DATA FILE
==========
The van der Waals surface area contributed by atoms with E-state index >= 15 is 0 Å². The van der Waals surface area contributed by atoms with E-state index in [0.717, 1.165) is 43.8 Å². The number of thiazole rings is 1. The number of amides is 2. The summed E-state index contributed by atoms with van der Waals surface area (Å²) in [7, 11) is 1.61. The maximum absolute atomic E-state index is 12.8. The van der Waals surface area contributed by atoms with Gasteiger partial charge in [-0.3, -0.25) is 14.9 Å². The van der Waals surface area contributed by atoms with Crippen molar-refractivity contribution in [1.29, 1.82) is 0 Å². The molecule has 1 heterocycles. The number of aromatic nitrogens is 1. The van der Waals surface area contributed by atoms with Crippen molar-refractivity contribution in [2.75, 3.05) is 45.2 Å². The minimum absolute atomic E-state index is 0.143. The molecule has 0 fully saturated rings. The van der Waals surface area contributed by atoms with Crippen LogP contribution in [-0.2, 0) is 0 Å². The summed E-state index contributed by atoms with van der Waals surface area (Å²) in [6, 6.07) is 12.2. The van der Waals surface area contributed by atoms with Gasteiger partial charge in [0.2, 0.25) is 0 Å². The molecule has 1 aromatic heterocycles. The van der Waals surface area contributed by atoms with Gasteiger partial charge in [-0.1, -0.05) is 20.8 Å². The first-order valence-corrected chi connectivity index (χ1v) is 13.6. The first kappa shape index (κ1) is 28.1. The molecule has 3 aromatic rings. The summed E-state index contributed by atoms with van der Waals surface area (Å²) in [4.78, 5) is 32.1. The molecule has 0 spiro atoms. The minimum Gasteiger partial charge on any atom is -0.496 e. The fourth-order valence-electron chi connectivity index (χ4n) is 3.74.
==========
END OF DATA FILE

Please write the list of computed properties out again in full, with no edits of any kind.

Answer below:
The van der Waals surface area contributed by atoms with E-state index >= 15 is 0 Å². The van der Waals surface area contributed by atoms with E-state index in [0.717, 1.165) is 43.8 Å². The number of thiazole rings is 1. The number of amides is 2. The summed E-state index contributed by atoms with van der Waals surface area (Å²) in [7, 11) is 1.61. The maximum absolute atomic E-state index is 12.8. The van der Waals surface area contributed by atoms with Gasteiger partial charge in [-0.3, -0.25) is 14.9 Å². The van der Waals surface area contributed by atoms with Crippen molar-refractivity contribution in [1.29, 1.82) is 0 Å². The molecule has 1 heterocycles. The number of aromatic nitrogens is 1. The van der Waals surface area contributed by atoms with Crippen molar-refractivity contribution in [2.75, 3.05) is 45.2 Å². The minimum absolute atomic E-state index is 0.143. The molecule has 0 fully saturated rings. The van der Waals surface area contributed by atoms with Crippen LogP contribution in [-0.2, 0) is 0 Å². The summed E-state index contributed by atoms with van der Waals surface area (Å²) in [6, 6.07) is 12.2. The van der Waals surface area contributed by atoms with Gasteiger partial charge in [0.2, 0.25) is 0 Å². The molecule has 1 aromatic heterocycles. The van der Waals surface area contributed by atoms with Gasteiger partial charge in [-0.1, -0.05) is 20.8 Å². The first-order valence-corrected chi connectivity index (χ1v) is 13.6. The first kappa shape index (κ1) is 28.1. The molecule has 3 aromatic rings. The summed E-state index contributed by atoms with van der Waals surface area (Å²) in [4.78, 5) is 32.1. The molecule has 0 spiro atoms. The minimum Gasteiger partial charge on any atom is -0.496 e. The fourth-order valence-electron chi connectivity index (χ4n) is 3.74.